‘I’m still shocked’: Tech insiders report on mass layoffs

Layoffs The tech industry hit in 2023, triggering a series of job cuts that began last year. In all, about 50,000 people have lost their positions this month.

tech giants like Google, Microsoft Amazon led the sector in terms of the volume of discounts. While a slew of smaller companies like Spotify, Vox Media and IBM have forced layoffs as well.

Sales at major tech companies have slowed from the steep pace they hit during the pandemic, when billions around the world were forced into isolation.

Company officials often cited economic uncertainty and recession fears in their layoff announcements.

While large-scale jobs cut across as a severe economic warning, they point to a direct and intimate rupture of the workers who suffer from them. ABC News spoke with three laid-off workers about what the experience was like and how they deal with it.

Nnuma Agyu, Spotify

What started as an ordinary morning turned into a surprise for 29-year-old Niuma Ajewi.

At around 5:14 a.m., Aggio says she received a calendar invitation asking to be in a one-on-one meeting with someone on Spotify’s human resources team.

PHOTO: The Spotify logo on a laptop computer arranged in Hastings-on-Hudson, New York, January 25, 2023.

The Spotify logo on a laptop computer arranged in Hastings-on-Hudson, New York, January 25, 2023.

Tiffany Hagler-Gerd/Bloomberg via Getty Images

“It’s funny because the night before I texted my coworker a TikTok we were laughing at her saying ‘I don’t mean to alarm you’ and I sent this Bloomberg article about Spotify laying off workers earlier this week,” Agioi said. “I told her we were probably fine.”

Little did she know that she would be one of the 6% of employees, roughly 600 or so, that will be written off Spotify’s workforce this year.

About an hour after Ajiwe received its calendar invitation, Spotify CEO Daniel Ek sent an email to the staff breaking the news.

“I was literally driving on my way to the gym,” said Agioi.

The Houston native is a 2016 graduate of The University of Texas at Austin with a BA in Public Relations. She has worked with a plethora of companies in the industry such as Billboard, Genius, Sirius XM, and XXL Magazine but has always seen her Spotify career as “elusive.”

Ajewi applied five times before being offered the job as Director of Social Marketing at Spotify for Artists and Spotify Charts in May 2022.

Having been laid off from a different employer before, Ajewi said she felt many different emotions this time but the ones she felt just days after being laid off on Monday were “upset”.

“It’s bad because I especially liked this team. I just arrived. I loved my job,” said Aguiwi. “I’m still in shock and just trying to sort out the feelings and think about what I need to do.”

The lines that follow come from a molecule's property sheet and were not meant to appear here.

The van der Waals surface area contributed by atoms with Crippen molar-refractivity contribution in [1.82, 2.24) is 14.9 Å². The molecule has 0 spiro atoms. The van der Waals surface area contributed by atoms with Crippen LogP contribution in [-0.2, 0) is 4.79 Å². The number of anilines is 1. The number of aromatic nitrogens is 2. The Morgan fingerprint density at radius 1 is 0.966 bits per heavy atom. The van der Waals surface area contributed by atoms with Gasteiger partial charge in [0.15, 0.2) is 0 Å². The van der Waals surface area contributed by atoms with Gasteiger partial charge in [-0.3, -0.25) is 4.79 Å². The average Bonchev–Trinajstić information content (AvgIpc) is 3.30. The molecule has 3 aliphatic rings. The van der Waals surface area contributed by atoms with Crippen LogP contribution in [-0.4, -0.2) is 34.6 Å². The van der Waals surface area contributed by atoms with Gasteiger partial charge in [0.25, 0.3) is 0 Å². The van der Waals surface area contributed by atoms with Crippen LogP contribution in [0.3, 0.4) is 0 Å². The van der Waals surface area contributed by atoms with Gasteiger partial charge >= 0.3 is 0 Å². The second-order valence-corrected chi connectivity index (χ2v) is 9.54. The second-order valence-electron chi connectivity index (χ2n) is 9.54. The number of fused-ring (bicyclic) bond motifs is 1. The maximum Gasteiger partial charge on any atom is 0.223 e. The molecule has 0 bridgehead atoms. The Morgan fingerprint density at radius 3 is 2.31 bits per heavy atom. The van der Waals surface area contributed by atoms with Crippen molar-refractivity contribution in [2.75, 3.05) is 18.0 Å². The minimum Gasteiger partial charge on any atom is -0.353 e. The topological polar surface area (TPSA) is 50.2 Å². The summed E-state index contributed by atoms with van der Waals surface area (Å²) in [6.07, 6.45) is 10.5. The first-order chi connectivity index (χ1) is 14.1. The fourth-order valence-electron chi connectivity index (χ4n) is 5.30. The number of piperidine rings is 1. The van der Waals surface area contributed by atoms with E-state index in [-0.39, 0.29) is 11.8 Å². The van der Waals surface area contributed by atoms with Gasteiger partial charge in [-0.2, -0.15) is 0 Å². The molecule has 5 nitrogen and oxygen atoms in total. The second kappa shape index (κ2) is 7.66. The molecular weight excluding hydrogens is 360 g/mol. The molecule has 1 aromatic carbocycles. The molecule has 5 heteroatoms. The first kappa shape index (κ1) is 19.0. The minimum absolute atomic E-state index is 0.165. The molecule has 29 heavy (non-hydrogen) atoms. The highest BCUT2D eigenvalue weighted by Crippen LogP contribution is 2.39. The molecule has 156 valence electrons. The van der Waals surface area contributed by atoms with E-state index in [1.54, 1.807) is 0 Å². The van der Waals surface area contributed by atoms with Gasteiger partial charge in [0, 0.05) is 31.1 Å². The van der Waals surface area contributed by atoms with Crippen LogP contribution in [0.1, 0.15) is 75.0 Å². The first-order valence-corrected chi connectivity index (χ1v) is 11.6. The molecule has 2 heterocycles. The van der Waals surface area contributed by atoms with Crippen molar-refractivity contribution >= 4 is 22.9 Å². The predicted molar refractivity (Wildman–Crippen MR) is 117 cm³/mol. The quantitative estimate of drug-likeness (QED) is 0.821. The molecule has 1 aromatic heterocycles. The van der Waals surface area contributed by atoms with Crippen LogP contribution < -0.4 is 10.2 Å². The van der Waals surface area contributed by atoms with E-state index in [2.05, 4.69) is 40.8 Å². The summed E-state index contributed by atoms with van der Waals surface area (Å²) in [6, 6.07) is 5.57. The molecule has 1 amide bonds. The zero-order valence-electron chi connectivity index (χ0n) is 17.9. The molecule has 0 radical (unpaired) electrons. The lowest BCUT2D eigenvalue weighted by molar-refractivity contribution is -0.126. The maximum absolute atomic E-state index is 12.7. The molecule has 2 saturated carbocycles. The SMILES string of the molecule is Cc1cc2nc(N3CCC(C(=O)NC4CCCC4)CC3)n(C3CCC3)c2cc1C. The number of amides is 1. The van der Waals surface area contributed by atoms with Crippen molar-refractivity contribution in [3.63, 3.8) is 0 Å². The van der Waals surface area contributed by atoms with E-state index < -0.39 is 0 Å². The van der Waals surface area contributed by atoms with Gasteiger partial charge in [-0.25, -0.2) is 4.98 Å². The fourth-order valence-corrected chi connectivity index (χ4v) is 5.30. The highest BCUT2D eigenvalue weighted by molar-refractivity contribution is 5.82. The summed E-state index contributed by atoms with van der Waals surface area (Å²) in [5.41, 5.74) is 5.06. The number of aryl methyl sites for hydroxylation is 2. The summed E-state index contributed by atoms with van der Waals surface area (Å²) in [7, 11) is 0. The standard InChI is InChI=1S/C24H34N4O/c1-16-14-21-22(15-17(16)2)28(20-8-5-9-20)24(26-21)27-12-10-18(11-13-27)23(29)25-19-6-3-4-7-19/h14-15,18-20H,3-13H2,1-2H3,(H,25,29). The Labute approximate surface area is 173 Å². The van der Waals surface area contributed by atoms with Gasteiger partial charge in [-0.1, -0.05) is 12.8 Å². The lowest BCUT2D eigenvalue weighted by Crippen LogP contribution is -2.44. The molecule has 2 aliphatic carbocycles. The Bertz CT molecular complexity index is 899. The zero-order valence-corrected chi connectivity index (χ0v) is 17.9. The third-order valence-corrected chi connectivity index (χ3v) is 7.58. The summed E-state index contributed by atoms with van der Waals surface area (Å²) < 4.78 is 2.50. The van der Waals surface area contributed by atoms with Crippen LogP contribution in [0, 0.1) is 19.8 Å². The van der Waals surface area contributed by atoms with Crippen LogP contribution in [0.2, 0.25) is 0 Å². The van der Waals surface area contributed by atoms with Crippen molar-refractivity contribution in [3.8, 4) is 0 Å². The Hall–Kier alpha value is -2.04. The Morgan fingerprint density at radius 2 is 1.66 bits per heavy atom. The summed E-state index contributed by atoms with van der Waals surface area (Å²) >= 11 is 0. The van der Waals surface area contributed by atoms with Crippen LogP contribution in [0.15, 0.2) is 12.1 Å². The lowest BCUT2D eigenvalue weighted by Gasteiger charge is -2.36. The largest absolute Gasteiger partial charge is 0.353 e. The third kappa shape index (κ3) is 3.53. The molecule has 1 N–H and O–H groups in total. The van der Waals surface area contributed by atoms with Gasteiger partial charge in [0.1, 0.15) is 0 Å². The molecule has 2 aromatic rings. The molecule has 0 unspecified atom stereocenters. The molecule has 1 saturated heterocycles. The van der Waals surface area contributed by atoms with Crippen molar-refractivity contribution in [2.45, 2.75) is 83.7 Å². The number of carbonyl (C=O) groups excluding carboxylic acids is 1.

In response to a request for comment, Spotify filed a note About the layoffs that Ike sent to employees.

“Like many other leaders, I hoped to maintain strong tailwinds from the pandemic, and believe our broad global business and risk reduction on the impact of the advertising slowdown will insulate us,” said Eck. “In hindsight, I was too ambitious to invest before our revenue grew.”

Although layoffs can cause a bout of immediate financial trouble, Ageo works as a sidekicks photographer and calls herself a “good saver.”

Because of this, she believes it will take a month or so to figure out her next move.

“I wasn’t blown away by the fact that I might not have any money coming in for three months, because I know I had things to do on the side. But it sucks because that was the highest I was making. It was me,” she said.

“I believe that with every opportunity that closed in on me, something better always happened. I firmly believe that God will put me in a better place,” Agioi said.

Jonathan Bellak, Google

Jonathan Belak, 50, who has worked at Google for nearly 15 years, said he knew his tenure was almost over — and he wanted it that way. Two months ago, he told the company he sought to leave early in 2023.

Photo: Google office reopens in a historic building on Main Square in Krakow, Poland, November 29, 2022.

Google office reopens in a historic building on Main Square in Krakow, Poland, November 29, 2022.

NurPhoto via Getty Images

When he submitted the application, Belak expected Google to work with him on a plan to hand his duties over and say goodbye. Instead, he said, he hadn’t heard much.

“I had an idea that something was up,” said Belak, who lives in Montclair, New Jersey.

A self-described “workaholic,” Belak rose through the ranks at Google, becoming a senior director of product management who oversaw a team of about 45 employees dedicated to developing systems that protect users from phishing schemes and other attacks.